presents a petition to have the company wound up.
Is the company to be entitled to say: “It is not
disputed that you are a creditor but “the amount of
your debt is disputed and you are not, therefore,
“entitled to an order”? I think not. In my
judgment, where there is no doubt (and there is
none here) that the petitioner is a creditor for a
sum which would otherwise entitle him to a
winding-up order, a dispute as to the precise sum
which is owed to him is not of itself a sufficient
answer to his petition.”
Re. Tweeds Garages Ltd. (supra), apart from M/s. Madhusudan

Gordhandas & Co. (supra), has inter alia been followed by the Bombay

High Court in Pfizer Ltd. v. Usan Laboratories P. Ltd. [(1985) 57 CC 236]

holding that only because there is a dispute in regard to the rate of interest,

the winding up petition cannot be thrown out on that ground alone. Pfizer

Ltd. (supra) has been followed by the Bombay High Court in Ispat

Industries Ltd., in RE [(2005) 2 Comp LJ 235]. Pfizer Ltd. (supra) was a

case of principal plus interest.
25
35. Our attention, however, has also been drawn to a recent decision of

this Court in Mediquip Systems (P) Ltd. v. Proxima Medical System GMBH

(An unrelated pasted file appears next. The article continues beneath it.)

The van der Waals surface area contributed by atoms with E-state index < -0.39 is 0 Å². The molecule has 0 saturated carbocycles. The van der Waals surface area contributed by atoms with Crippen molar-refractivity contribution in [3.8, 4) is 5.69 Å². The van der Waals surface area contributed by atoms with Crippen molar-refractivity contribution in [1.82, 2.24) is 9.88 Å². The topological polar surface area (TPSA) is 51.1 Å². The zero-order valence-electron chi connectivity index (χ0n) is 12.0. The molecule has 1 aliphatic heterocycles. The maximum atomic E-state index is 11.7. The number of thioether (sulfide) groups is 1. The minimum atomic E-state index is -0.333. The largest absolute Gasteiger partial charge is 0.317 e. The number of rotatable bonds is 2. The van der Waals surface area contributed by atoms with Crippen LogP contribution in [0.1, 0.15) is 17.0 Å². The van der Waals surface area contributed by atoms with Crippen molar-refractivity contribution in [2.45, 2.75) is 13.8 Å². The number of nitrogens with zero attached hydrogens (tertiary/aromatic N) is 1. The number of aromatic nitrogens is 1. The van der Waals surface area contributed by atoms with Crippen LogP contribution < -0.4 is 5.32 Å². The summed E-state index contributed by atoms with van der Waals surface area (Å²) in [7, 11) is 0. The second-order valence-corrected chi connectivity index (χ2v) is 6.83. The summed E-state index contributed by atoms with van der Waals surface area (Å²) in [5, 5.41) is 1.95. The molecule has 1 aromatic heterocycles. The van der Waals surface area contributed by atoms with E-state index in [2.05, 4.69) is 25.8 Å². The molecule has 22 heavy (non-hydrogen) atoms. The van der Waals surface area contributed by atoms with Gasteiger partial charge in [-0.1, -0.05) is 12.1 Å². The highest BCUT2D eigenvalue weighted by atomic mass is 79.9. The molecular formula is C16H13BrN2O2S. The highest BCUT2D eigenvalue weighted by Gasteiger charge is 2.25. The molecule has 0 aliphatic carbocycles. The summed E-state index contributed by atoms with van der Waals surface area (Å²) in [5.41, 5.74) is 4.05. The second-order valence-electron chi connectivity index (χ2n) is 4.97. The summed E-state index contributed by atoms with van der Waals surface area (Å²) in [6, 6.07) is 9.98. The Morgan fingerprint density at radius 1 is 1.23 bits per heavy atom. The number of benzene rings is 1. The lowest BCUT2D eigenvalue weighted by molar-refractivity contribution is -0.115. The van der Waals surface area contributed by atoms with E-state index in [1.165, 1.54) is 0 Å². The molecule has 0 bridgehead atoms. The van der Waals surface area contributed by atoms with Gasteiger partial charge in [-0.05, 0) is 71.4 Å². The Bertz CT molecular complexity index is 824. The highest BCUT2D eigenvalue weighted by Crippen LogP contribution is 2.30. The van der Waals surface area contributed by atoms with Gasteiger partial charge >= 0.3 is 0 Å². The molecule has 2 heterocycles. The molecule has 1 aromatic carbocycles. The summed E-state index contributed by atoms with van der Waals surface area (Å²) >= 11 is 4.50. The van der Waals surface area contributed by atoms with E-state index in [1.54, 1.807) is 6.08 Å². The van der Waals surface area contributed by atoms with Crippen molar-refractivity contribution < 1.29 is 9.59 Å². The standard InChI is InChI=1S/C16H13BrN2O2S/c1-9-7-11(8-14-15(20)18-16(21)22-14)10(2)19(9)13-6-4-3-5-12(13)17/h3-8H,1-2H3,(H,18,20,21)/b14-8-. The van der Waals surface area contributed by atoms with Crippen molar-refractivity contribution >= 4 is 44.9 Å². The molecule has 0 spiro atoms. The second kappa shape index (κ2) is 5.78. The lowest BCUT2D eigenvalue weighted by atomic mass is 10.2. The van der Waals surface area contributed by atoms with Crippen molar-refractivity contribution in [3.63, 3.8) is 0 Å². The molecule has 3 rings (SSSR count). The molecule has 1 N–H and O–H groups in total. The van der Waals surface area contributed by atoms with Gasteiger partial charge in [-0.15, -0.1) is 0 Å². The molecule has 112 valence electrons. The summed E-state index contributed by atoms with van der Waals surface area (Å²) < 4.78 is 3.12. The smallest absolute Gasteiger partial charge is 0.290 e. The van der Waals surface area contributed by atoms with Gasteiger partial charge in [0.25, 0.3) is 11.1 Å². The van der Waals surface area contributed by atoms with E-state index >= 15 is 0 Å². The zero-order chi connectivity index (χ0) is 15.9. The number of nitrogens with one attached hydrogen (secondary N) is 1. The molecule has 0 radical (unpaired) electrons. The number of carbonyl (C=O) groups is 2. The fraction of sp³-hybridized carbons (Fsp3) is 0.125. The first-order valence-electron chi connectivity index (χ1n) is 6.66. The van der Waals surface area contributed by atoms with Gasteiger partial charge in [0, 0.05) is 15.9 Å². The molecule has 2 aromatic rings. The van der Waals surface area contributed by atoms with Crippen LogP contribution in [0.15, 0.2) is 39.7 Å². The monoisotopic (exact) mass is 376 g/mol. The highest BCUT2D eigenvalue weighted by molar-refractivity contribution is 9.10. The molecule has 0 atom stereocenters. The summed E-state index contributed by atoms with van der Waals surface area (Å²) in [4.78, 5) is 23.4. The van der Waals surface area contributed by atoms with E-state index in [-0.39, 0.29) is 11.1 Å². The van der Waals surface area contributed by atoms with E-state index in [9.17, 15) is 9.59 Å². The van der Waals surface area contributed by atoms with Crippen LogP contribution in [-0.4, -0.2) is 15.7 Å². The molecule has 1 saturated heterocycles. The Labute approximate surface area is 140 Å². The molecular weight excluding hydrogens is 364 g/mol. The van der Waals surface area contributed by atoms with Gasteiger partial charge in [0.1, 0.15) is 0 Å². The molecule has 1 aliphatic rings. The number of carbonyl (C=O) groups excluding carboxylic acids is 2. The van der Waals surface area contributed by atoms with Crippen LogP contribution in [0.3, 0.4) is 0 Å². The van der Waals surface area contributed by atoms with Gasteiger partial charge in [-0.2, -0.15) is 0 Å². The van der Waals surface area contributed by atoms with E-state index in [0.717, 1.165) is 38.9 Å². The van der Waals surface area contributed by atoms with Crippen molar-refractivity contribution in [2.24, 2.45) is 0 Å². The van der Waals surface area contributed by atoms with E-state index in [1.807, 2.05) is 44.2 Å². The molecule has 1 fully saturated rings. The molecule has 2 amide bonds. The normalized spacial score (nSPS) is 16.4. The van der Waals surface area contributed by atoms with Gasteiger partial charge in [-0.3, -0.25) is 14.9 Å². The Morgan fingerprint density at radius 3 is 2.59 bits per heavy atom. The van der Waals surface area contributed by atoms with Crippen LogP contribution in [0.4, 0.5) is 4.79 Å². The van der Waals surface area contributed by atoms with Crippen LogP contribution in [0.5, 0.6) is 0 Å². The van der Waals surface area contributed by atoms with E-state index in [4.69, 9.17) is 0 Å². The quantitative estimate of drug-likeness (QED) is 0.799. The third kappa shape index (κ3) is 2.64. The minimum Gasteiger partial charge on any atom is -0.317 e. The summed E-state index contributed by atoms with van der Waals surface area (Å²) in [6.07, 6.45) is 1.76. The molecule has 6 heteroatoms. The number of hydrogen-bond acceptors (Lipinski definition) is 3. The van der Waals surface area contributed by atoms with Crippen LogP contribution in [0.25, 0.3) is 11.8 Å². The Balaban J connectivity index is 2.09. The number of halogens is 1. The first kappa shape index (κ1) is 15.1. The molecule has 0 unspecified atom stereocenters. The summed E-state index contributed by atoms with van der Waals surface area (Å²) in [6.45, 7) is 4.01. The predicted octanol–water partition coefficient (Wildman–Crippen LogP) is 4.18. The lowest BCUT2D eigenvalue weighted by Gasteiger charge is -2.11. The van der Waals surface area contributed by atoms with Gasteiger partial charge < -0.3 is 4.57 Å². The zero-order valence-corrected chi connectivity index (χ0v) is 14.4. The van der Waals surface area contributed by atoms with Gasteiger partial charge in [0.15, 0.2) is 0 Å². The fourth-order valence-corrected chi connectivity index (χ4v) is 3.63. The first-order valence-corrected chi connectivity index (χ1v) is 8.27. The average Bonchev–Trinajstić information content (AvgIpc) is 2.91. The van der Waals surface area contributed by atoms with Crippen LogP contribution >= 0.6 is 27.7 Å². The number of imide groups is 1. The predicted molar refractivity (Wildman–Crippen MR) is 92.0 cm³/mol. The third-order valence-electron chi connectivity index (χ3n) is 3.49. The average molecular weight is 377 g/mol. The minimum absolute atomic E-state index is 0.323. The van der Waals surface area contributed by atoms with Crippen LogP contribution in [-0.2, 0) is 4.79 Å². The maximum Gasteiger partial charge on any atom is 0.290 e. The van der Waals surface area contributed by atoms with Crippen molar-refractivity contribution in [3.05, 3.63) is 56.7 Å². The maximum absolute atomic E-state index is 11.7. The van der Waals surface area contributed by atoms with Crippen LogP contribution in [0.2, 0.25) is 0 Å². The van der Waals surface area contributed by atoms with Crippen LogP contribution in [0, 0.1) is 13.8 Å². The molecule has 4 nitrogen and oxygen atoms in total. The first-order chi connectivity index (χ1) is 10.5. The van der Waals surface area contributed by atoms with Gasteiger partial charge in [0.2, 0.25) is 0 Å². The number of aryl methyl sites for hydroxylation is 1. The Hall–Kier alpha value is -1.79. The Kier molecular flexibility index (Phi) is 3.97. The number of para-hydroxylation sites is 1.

[(2005) 7 SCC 42] wherein the questions of law which fell for consideration

before this Court inter alia were:
“(i) Whether the Division Bench of the High Court
at Calcutta was justified in dismissing the
appellant’s appeal summarily holding, inter alia,
that the appellant was not entitled to stay of
operation of the order passed by the Company
Judge under appeal or, in other words, whether
dismissal of connecting stay petition could be
justified reason alone for dismissing appeal
summarily which was based on cogent grounds?
(ii) Whether the appellant Company can be said to
be indebted to the respondent petitioning creditor
in respect of US $ 11,000 equivalent to INR
4,69,480 when the said sum was not remitted by
the said petitioning creditor, namely, Proxima
Medical System GmbH?
(iii) Whether the winding-up proceedings under
the relevant provisions of the Companies Act are
maintainable against the Company by the said
respondent petitioning creditor when it is evident
from the document issued by Deutsche Bank
(remitter’s banker) and foreign inland remittance
certificate (issued by the Company’s banker) that
US $ 11,000 was remitted by another company,
namely, Pameda Medizinische Systems GmbH and
not by the petitioning creditor?
(iv) Whether the Division Bench as well as the
Company Judge, in exercise of their jurisdiction
under the Companies Act, erred in directing the